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Can tech make a dirty fuel clean?

John D. Sutter
Instead of leveling the forest, "in situ" oil sands developments in Canada's Alberta just cut strips in the land.
Instead of leveling the forest, "in situ" oil sands developments in Canada's Alberta just cut strips in the land.
STORY HIGHLIGHTS
  • Canada is home to the "oil sands," where oil is mixed in with the dirt
  • Traditionally, oil companies have strip-mined forests to dig out the oil
  • A new technique called "in situ" recovery leaves the forest largely intact
  • Others are trying to make the mining process more environmentally friendly
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Fort McMurray, Alberta (CNN) -- This is Drew Zieglgansberger's dirty little secret: a huge metal tube that's filled with a roaring natural-gas flame.

"Here's the big culprit," Zieglgansberger said, yelling over the squeal of the industrial process, which is used to melt oil out of the ground here in northern Canada. "We're burning natural gas to get out something like bitumen (oil). We know that, but I wanted to show you anyway. It's a massive amount of energy we use to create the steam."

This is the oil industry's answer to the traditional process of strip mining Canada's boreal forest to extract "oil sands" from the ground.

Instead of digging for oil, "in situ" oil fields such as this one, about 500 miles north of Canada's border with Montana, send pipes and steam into the ground to slurp the fuel out of the dirt.

The metal tube is large enough "you could get three half-ton trucks in there," said Zieglgansberger, who is Cenovus' senior vice president at Christina Lake. The fire heats water, which winds around inside the tunnel in pipes that look like brain matter. Cenovus injects that steam into the ground to melt a sticky form of crude that's mixed in with the dirt about 1,200 feet below the surface. The heat and water loosen the oil, allowing it to be pumped back to the surface and then refined.

The huge flame is the "culprit" because all of the energy it takes to power the process makes extracting oil in this way rather inefficient.

But it's also an opportunity: Cenovus and others see this type of operation as an environmentally friendly alternative to oil sands mining. Instead of clearing the forest to dig out this oil-dirt mixture, and leaving ponds of toxic waste on the surface, in-situ developments such as this do their work underground.

The companies do cut strips out of the forest to conduct seismic tests that tell them where the oil is located. They argue this is both aesthetically pleasing and environmentally friendly. Some environmentalists, however, say the strips still pose problems for local wildlife, including migrating caribou.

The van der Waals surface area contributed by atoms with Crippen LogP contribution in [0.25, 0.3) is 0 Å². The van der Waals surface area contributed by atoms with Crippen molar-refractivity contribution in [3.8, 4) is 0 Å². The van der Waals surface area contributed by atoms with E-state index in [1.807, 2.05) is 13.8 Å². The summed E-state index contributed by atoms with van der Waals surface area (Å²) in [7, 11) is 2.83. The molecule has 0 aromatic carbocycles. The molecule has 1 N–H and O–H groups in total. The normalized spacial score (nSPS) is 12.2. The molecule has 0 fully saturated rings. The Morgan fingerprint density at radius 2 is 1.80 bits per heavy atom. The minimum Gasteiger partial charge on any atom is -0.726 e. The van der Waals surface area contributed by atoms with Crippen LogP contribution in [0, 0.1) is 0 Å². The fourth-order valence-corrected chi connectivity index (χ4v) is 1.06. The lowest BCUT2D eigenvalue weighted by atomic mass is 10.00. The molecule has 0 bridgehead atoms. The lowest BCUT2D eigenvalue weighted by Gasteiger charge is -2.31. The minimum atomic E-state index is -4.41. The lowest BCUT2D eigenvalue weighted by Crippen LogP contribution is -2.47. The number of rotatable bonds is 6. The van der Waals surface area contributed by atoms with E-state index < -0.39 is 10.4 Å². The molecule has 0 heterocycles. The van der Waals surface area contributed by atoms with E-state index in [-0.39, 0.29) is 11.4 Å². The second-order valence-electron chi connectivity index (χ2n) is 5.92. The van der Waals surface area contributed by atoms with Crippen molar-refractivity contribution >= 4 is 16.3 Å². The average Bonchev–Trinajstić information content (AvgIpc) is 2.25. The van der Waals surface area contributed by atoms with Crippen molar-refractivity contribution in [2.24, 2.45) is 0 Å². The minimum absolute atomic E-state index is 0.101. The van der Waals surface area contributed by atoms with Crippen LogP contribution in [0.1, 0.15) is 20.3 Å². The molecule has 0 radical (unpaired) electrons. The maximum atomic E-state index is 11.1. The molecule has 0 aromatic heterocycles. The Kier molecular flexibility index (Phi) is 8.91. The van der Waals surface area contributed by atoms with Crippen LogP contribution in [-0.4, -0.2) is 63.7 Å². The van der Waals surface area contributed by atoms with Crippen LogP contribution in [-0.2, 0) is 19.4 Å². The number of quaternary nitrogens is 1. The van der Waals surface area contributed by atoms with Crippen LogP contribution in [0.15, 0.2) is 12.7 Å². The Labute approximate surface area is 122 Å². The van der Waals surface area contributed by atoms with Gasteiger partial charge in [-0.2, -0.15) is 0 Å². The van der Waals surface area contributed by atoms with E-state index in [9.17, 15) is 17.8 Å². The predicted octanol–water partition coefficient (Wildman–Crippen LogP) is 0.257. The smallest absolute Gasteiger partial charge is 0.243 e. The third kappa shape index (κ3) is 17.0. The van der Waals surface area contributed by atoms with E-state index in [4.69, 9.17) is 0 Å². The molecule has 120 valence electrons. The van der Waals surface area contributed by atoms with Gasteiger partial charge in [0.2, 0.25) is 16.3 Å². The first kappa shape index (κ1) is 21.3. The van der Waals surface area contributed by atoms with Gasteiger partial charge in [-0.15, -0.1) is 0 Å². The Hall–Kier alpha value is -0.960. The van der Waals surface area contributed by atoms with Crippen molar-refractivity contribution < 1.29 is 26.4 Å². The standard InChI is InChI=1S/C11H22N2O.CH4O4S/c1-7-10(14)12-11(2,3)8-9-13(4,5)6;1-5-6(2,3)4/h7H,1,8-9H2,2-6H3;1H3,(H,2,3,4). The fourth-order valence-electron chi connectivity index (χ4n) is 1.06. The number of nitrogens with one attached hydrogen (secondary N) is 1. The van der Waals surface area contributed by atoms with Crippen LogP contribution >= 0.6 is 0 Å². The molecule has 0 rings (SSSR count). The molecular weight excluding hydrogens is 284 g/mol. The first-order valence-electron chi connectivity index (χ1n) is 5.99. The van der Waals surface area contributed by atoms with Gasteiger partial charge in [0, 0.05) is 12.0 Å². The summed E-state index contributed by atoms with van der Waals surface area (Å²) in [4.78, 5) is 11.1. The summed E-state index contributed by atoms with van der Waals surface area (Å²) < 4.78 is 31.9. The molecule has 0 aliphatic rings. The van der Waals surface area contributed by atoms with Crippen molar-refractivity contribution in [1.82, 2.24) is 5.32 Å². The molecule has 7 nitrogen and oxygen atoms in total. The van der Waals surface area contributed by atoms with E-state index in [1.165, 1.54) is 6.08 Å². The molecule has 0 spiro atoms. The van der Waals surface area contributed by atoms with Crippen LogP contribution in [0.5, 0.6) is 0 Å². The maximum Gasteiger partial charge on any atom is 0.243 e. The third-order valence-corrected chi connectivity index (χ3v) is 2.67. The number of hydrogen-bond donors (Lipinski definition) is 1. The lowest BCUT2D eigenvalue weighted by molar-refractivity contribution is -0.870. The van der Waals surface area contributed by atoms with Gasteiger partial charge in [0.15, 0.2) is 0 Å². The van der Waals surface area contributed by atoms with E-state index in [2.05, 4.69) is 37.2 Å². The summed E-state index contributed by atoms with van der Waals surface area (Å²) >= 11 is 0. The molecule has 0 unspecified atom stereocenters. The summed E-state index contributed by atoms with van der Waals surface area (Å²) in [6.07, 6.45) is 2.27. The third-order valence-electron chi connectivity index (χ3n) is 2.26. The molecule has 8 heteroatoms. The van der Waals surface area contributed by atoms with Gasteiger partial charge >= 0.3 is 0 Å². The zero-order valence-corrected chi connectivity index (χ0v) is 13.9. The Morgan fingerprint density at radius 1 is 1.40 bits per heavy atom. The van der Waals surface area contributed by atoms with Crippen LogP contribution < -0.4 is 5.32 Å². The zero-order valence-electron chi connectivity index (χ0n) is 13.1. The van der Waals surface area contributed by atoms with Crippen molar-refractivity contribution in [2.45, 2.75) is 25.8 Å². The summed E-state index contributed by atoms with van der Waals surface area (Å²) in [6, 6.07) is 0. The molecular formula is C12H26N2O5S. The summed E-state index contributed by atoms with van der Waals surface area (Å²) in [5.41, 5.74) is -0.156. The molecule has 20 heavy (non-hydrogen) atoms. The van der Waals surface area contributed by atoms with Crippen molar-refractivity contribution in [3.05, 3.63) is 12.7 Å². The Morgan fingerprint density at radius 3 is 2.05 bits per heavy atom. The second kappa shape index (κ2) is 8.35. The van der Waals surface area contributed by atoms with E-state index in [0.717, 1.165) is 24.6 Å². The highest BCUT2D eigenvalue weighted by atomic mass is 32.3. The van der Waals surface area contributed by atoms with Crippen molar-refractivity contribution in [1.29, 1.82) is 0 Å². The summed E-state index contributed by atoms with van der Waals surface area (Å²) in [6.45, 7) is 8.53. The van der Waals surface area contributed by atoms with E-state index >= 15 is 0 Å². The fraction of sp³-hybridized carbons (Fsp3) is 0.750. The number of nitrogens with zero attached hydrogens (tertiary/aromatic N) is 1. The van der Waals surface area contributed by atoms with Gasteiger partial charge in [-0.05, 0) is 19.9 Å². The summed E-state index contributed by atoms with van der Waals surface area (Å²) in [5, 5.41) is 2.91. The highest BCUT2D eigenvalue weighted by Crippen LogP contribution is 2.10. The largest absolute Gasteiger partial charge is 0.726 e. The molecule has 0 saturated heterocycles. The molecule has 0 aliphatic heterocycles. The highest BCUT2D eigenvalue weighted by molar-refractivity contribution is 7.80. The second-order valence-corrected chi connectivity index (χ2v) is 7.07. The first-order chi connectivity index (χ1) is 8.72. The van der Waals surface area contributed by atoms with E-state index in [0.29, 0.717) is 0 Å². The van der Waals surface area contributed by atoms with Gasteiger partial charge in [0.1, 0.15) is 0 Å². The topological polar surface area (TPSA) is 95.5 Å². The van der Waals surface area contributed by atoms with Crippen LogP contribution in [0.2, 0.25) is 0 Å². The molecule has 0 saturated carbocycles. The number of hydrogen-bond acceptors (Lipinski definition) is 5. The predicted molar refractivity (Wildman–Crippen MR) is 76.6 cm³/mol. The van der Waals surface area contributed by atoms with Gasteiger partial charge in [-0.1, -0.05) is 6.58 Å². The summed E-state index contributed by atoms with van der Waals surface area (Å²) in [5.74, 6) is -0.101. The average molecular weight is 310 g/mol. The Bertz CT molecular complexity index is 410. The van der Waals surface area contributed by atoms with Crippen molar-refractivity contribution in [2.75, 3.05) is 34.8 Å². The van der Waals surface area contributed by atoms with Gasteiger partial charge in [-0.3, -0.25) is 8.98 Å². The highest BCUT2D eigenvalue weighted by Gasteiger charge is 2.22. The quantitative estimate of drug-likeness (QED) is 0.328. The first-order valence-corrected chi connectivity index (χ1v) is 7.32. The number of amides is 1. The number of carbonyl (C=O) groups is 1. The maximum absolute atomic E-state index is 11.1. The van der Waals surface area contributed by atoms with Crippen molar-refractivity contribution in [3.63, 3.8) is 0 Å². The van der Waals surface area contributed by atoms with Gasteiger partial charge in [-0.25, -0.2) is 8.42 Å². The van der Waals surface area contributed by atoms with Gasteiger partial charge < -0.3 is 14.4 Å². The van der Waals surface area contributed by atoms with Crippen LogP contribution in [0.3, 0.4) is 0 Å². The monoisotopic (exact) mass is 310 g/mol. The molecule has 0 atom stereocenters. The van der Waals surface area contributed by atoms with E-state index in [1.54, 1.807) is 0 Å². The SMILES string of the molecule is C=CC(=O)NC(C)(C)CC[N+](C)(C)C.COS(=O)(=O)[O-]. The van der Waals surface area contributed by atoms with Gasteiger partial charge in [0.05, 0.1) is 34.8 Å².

The oil industry sees this type of operation as its future. By 2015, most of the oil produced from Canada's massive oil sands reserve will be steamed out of the ground instead of mined, Zieglgansberger said. About 80% of all oil sands will be extracted using this method, according to the Canadian Association of Petroleum Producers.

These technological advances could lead to a cleaner manner of oil extraction.

"Technological advancements are what started this industry, and it's what is going to help this industry continue to grow," said Anne Marie Toutant, vice president of mining operations at Suncor, the company that started mining for oil here in 1967.

The mining side of Canada's oil sands is also making an effort to be greener.

Suncor plans to stop building new tailing ponds, which are toxic lakes of industrial waste that have been blamed for killing migratory birds. The company has developed a new polymer that it can inject into these lakes to turn them back into land much more quickly.

"We're now talking about reducing our footprint to about one quarter of what it would have been," said Bradley Wamboldt, general manager for tailings at Suncor. "Viewed from space, that means you see less of an impact."

The company recently opened up a field on the site of a former tailing pond after filling the hole with dirt and then planting native vegetation on top. The Alberta government has certified only 257 acres of land as fully reclaimed -- 0.16% of the total active mining area. About 6,500 acres are at some intermediate stage of the process, according to the province's environment ministry.

Projects such as these, and the promise of in-situ technology, lead Zieglgansberger to believe technology and innovation can make a dirty fuel cleaner.

"I don't want to do something that's going to make my grandkids say they're ashamed of their grandfather," he said.

The industry gets an unfair rap, he said.

"We're not just a bunch of cowboys out here punching holes in the ground so we can hold up our money bags and go, "Arr! Look at us!' "

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